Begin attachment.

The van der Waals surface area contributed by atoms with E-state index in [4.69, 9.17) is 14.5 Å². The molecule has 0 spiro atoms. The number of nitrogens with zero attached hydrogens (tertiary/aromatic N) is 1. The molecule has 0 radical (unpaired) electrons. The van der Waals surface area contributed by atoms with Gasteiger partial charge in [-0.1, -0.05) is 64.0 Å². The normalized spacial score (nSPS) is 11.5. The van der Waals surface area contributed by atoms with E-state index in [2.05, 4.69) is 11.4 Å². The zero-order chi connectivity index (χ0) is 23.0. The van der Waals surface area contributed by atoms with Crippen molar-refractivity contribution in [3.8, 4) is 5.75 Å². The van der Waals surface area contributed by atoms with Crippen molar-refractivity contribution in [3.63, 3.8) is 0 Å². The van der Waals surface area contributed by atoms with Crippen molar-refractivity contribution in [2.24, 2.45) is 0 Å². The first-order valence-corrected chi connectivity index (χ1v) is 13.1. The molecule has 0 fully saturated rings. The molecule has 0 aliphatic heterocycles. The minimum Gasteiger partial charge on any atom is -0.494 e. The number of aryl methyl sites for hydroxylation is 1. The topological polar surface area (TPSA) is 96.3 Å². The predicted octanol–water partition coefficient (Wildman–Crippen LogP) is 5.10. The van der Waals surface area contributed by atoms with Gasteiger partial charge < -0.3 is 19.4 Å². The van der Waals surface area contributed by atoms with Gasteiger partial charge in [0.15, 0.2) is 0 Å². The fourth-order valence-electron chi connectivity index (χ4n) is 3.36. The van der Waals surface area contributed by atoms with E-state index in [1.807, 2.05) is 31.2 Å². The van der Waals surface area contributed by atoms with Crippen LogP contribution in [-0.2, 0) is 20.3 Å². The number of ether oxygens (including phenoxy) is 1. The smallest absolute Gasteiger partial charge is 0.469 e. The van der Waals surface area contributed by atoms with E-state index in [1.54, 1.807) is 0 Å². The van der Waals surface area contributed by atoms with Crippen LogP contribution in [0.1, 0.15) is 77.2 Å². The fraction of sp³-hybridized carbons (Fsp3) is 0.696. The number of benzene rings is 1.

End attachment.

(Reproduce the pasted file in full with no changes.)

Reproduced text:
The van der Waals surface area contributed by atoms with E-state index in [4.69, 9.17) is 14.5 Å². The molecule has 0 spiro atoms. The number of nitrogens with zero attached hydrogens (tertiary/aromatic N) is 1. The molecule has 0 radical (unpaired) electrons. The van der Waals surface area contributed by atoms with Gasteiger partial charge in [-0.1, -0.05) is 64.0 Å². The normalized spacial score (nSPS) is 11.5. The van der Waals surface area contributed by atoms with E-state index in [2.05, 4.69) is 11.4 Å². The zero-order chi connectivity index (χ0) is 23.0. The van der Waals surface area contributed by atoms with Crippen molar-refractivity contribution in [3.8, 4) is 5.75 Å². The van der Waals surface area contributed by atoms with Crippen molar-refractivity contribution in [3.63, 3.8) is 0 Å². The van der Waals surface area contributed by atoms with Crippen molar-refractivity contribution in [2.24, 2.45) is 0 Å². The first-order valence-corrected chi connectivity index (χ1v) is 13.1. The molecule has 0 fully saturated rings. The molecule has 0 aliphatic heterocycles. The minimum Gasteiger partial charge on any atom is -0.494 e. The number of aryl methyl sites for hydroxylation is 1. The topological polar surface area (TPSA) is 96.3 Å². The predicted octanol–water partition coefficient (Wildman–Crippen LogP) is 5.10. The van der Waals surface area contributed by atoms with Gasteiger partial charge < -0.3 is 19.4 Å². The van der Waals surface area contributed by atoms with Gasteiger partial charge in [0.15, 0.2) is 0 Å². The fourth-order valence-electron chi connectivity index (χ4n) is 3.36. The van der Waals surface area contributed by atoms with E-state index in [1.807, 2.05) is 31.2 Å². The van der Waals surface area contributed by atoms with Crippen LogP contribution in [-0.2, 0) is 20.3 Å². The number of ether oxygens (including phenoxy) is 1. The smallest absolute Gasteiger partial charge is 0.469 e. The van der Waals surface area contributed by atoms with E-state index in [1.54, 1.807) is 0 Å². The van der Waals surface area contributed by atoms with Crippen LogP contribution in [0.1, 0.15) is 77.2 Å². The fraction of sp³-hybridized carbons (Fsp3) is 0.696. The number of benzene rings is 1.